Execution and evaluation of scholastic achievement is also not mentioned other than four specific standardized tests and the recommendations for reading assignments listed above. There’s no discussion on the amount of drill needed to instill proper grammar or at what grade level a sentence should be able to be diagrammed. All that is stated are generic guidelines of what should be achieved and demonstrated in terms of a student’s capacity, and then tested of course, as if writing ability is objective. (Out of curiosity, just exactly how can one demonstrate writing ability with a standardized test that uses a scantron style sheet that grades by pencil marks in bubbles?) Where I attended high school, in English, for the most part, we wrote papers and answered essay questions for examinations with the expectation from the teachers of being able to defend an argument. There was nothing objective about it other than content, and it required a human to grade. And what happened to the tests given every other year in grade school that reveal things like learning disabilities? (From personal experience, if we knew then… my 8th grade CAT scores pointed to a pretty severe visual perception disorder that wasn’t correctly diagnosed for another ten years. I figured out how to compensate on my own and no teacher ever picked up on it until the material was too difficult to finesse it. Most of the sisters wouldn’t have believed it anyway, but it sure explained a lot.)
It seems that this is to be the face of American compulsory education, dictated from the top, and there is but one way to achieve the goal. If I were a parent, this would be the end of any possibility of government schools for matriculation, and not simply because I was educated by orders of sisters who drilled us ad nauseum on grammar and taught us how to connect poetic meter to music. (Their grasp of economics and finance among other subjects I picked up later – like technology – left a lot to be desired, to be honest, but English, literature, and math were a different ball of wax.) What seems to be the bottom line is government schools are drumming out human ingenuity and creativity, or to put it another way, dreaming and thinking.
Far from being truly about education, compulsory schooling has always been more about preparing citizens to be cogs in the machine. Potential workers do not attend school necessarily because they want to learn, but because they are forced to be there by someone else. A hundred years ago, compulsory schooling was geared toward training factory workers and being sure that the populace was literate enough to be able to consume “news” and understand messaging. (Remember, until the 20th century, literacy was not expected of everyone.) Now, with this “Common Core Standards” it seems to be about limiting “outside the box” knowledge and thinking.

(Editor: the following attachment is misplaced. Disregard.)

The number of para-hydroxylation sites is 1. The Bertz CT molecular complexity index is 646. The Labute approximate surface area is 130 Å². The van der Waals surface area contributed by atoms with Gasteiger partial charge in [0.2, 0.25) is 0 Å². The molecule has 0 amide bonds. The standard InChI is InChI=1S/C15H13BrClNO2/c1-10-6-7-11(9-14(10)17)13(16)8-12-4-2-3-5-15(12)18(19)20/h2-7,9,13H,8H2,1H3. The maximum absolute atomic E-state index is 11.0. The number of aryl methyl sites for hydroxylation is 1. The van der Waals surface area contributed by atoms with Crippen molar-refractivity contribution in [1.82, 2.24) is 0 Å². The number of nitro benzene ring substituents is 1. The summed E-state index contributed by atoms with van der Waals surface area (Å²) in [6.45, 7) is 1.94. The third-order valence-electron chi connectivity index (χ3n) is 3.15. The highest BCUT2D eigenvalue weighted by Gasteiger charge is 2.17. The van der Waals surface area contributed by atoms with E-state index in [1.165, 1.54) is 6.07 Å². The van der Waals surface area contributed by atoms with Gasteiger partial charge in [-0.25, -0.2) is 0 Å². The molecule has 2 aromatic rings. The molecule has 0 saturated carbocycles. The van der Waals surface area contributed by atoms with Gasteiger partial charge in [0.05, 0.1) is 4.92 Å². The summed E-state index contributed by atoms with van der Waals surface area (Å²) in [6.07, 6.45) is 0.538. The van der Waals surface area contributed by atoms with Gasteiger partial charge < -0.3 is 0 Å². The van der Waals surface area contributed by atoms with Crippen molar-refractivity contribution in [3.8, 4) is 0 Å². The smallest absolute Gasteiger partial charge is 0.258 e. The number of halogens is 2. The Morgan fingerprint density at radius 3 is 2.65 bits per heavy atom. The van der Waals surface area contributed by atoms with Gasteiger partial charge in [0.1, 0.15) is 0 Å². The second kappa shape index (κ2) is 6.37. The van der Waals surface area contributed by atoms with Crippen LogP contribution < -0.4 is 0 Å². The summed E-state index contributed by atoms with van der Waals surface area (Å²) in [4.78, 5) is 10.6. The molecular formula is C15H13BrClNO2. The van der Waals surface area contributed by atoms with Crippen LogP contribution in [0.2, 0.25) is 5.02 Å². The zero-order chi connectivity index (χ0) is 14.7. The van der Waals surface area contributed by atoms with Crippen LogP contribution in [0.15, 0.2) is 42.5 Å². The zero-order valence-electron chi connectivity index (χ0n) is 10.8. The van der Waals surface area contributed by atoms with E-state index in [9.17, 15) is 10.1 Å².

Before we had computers and the automated assembly line, not to mention “experts” and all the kitchen gadgets and other conveniences that people buy “to have more leisure time”, it was necessary that workers be able to think a bit. There were reasons to know about the antiseptic qualities of vinegar and alcohol before antibiotics were widely available, and how both should be applied in specific situations. At one time, when automobiles were hand crafted, it was desirable to have a worker who could think through changing the sequence of assembly to make production more efficient. Before Walter Lippmann standardized and shaped journalism as a profession rather than a trade, and before the wire services were simply reprinted rather than used as a source for a rewrite, journalists actually had to be able to produce hundreds of words that made sense at the drop of a hat. Women working for clothing manufacturers actually had to know how to sew and adjust for flaws in fabrics. Thinking was necessary. But, since we no longer have numerous factories and there’s a product for so many tasks that used to be done by hand and clothing makers use imported labor (after a fashion) and “journalism” is one big echo chamber, “American children” are now being trained for the cubicle farm (where boredom is a way of life), and conditioned to not notice they are being oppressed. If they were to learn to think for themselves, they might notice (like their grandparents have). (Which does beg the question, why are English teachers allowed to read Animal Farm and 1984 with their students? Just because it was science fiction when it was written….)